Tag Archives: Genesis

Camels and Consummation: Parashat Chayei Sarah

Jews read sections of the Torah each week, and these sections, known as parshiyot, inspire endless examination year after year. Each week we will bring you essays examining these portions from a queer perspective, drawn from the book Torah Queeries: Weekly Commentaries on the Hebrew Bible and the Torah Queeries online collection. This week, Joy Ladin, Gottesman Professor of English at Stern College and Keshet board member, explains how Rebecca, at the well, models the Torah’s unique brand of radical independence. Joy’s recent memoir is titled Through the Doors of Life: A Jewish Journey Between Genders.

Parshat Chayei Sarah, Creative Commons/Nick Leonard

Creative Commons/Nick Leonard

After burying his wife Sarah, the aged Abraham summons his servant Eliezer and makes him swear to leave Canaan and return to Abraham’s homeland to find a wife for his son Isaac. Eliezer prays that God identify the right woman by having her offer water to him and to his camels. Continue reading

Posted on November 5, 2012

Note: The opinions expressed here are the personal views of the author. All comments on MyJewishLearning are moderated. Any comment that is offensive or inappropriate will be removed. Privacy Policy

The Real Sin of Sodom

Jews read sections of the Torah each week, and these sections, known as parshiyot, inspire endless examination year after year. Each week we will bring you essays examining these portions from a queer perspective, drawn from the book Torah Queeries: Weekly Commentaries on the Hebrew Bible and the Torah Queeries online collection. This week, Rabbi Steve Greenberg re-examines the real sin of the Biblical cities of Sodom and Gomorrah, and considers the modern-day implications of their misdeeds.

Jerusalem Gay Pride. Wiki Commons/Guy Yitzhaki

Jerusalem Gay Pride. Wiki Commons/Guy Yitzhaki

This week [in 2006], daily riots erupted in Jerusalem’s streets as the Haredi (“Ultra-Orthodox”) community violently protested the upcoming Jerusalem Gay Pride march, scheduled for November 10. Haredi youths pelted police officers with large stones, blocks, bottles, angle irons, and wood planks. Posters lined the streets promising the payment of thousands of shekels to any zealot who would kill a “sodomite” marching in the parade. The riots were so intense that it became necessary for Haredi rabbinic leaders to come to the scene with megaphones and encourage the crowds to disperse. In another act of intolerance, the Edah Haredit, a right-wing Haredi rabbinical court, pronounced a rabbinic curse – a pulsa danura – on those organizing the march and against the policemen defending the marchers. Continue reading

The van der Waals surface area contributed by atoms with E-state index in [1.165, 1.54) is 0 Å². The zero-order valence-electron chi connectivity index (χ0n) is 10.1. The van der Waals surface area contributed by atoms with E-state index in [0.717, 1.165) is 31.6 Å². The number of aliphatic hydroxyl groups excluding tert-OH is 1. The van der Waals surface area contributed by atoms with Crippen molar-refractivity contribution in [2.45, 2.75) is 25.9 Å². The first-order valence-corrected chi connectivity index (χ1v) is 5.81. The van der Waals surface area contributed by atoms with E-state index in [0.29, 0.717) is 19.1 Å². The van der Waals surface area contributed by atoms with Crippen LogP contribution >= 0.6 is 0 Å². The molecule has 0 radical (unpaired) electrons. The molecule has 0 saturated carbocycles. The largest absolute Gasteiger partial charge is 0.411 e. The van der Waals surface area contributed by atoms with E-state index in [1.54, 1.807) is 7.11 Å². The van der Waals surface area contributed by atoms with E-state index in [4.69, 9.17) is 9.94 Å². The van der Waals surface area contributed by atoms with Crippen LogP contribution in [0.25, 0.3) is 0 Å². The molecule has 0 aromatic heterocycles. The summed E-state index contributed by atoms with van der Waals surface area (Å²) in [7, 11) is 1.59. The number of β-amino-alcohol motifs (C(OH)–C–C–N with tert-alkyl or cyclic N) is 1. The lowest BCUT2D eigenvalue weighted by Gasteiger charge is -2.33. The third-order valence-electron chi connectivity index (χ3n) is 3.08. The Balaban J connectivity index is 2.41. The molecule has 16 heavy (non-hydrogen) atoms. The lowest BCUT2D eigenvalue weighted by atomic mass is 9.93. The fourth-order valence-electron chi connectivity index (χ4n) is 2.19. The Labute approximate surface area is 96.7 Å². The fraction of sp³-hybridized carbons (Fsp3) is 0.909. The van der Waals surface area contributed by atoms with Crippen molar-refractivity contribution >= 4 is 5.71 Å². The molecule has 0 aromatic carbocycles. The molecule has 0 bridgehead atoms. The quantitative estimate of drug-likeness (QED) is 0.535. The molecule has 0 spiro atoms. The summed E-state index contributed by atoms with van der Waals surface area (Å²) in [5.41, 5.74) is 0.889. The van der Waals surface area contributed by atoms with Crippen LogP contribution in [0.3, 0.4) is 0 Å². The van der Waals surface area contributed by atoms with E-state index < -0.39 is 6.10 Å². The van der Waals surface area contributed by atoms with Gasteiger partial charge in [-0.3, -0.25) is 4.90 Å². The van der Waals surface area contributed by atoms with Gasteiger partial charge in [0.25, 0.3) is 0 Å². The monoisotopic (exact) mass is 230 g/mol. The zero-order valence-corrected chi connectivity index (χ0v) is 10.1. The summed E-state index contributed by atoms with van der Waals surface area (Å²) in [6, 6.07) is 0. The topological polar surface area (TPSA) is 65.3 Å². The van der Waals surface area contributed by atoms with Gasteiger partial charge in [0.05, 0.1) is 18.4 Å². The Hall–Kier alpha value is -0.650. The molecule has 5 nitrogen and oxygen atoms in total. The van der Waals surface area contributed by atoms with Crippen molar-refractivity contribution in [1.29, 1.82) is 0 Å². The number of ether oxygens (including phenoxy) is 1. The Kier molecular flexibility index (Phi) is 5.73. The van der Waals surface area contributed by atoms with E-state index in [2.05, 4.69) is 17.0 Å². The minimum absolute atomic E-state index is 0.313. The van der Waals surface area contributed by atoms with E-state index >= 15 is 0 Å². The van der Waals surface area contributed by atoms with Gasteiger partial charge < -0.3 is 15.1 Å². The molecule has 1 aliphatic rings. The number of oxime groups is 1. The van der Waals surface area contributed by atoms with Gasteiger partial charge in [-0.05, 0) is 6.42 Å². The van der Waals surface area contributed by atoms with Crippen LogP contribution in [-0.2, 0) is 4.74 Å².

Posted on October 29, 2012

Note: The opinions expressed here are the personal views of the author. All comments on MyJewishLearning are moderated. Any comment that is offensive or inappropriate will be removed. Privacy Policy

Extinguishing the Flames: Parshat Lech Lecha

Jews read sections of the Torah each week, and these sections, known as parshiyot, inspire endless examination year after year. Each week we will bring you regular essays examining these portions from a queer perspective, drawn from the book Torah Queeries: Weekly Commentaries on the Hebrew Bible and the Torah Queeries online collection. This week, David Katzenelson looks at parshat Lech Lecha, and concludes that we can’t begin the work mending the world until we have come to love ourselves.

Parshat Noach, Creative Commons/John Murden

Creative Commons/John Murden

Our parasha starts with the first words G-d explicitly says to Abraham. These words are also the first commandment given by G-d to a member of the chosen people, a nation that will later adopt the name “Jews.” They embody both the first commandment given to the chosen and the act of choosing itself.

Authors of other Torah Queeries have pointed out “Lech Lecha” means “go to yourself.” I wish to focus on a different issue. Why does G-d say these words to Abraham of all people? Why and how is he chosen? And what is he chosen to do? Continue reading

Posted on October 22, 2012

Note: The opinions expressed here are the personal views of the author. All comments on MyJewishLearning are moderated. Any comment that is offensive or inappropriate will be removed. Privacy Policy

B’reshit and Bashert: In Our beginning, All Kinds of Love Were Sanctified

Jews read sections of the Torah each week, and these sections, known as parshiyot, inspire endless examination year after year. Each week we will bring you regular essays examining these portions from a queer perspective, drawn from the book Torah Queeries: Weekly Commentaries on the Hebrew Bible and the Torah Queeries online collection. This week, Amy Soule looks to Genesis — B’reishit — to truly understand how we are all created in God’s image.

So God created humankind in God’s own image; in the image of God humanity was created; male and female God created them. (Genesis 1:27)

"Jonathan Lovingly Taketh His Leave of David" by Julius Schnorr von Karolsfeld

Perhaps my friends laugh at me when they hear that B’reishit is one of my favorite Torah portions because so many times strict religious people look toward certain segments to judge me as gay, but it’s easy for me to explain myself.

Look hard at the holy, loving statement above. Genesis 1:27 states all of humankind was created in God’s image. Although it mentions sexual difference alone, it’s easy to extrapolate and thus explain that God created an array of sexual orientations, all of which are loved by God and holy. Continue reading

Posted on October 9, 2012

Note: The opinions expressed here are the personal views of the author. All comments on MyJewishLearning are moderated. Any comment that is offensive or inappropriate will be removed. Privacy Policy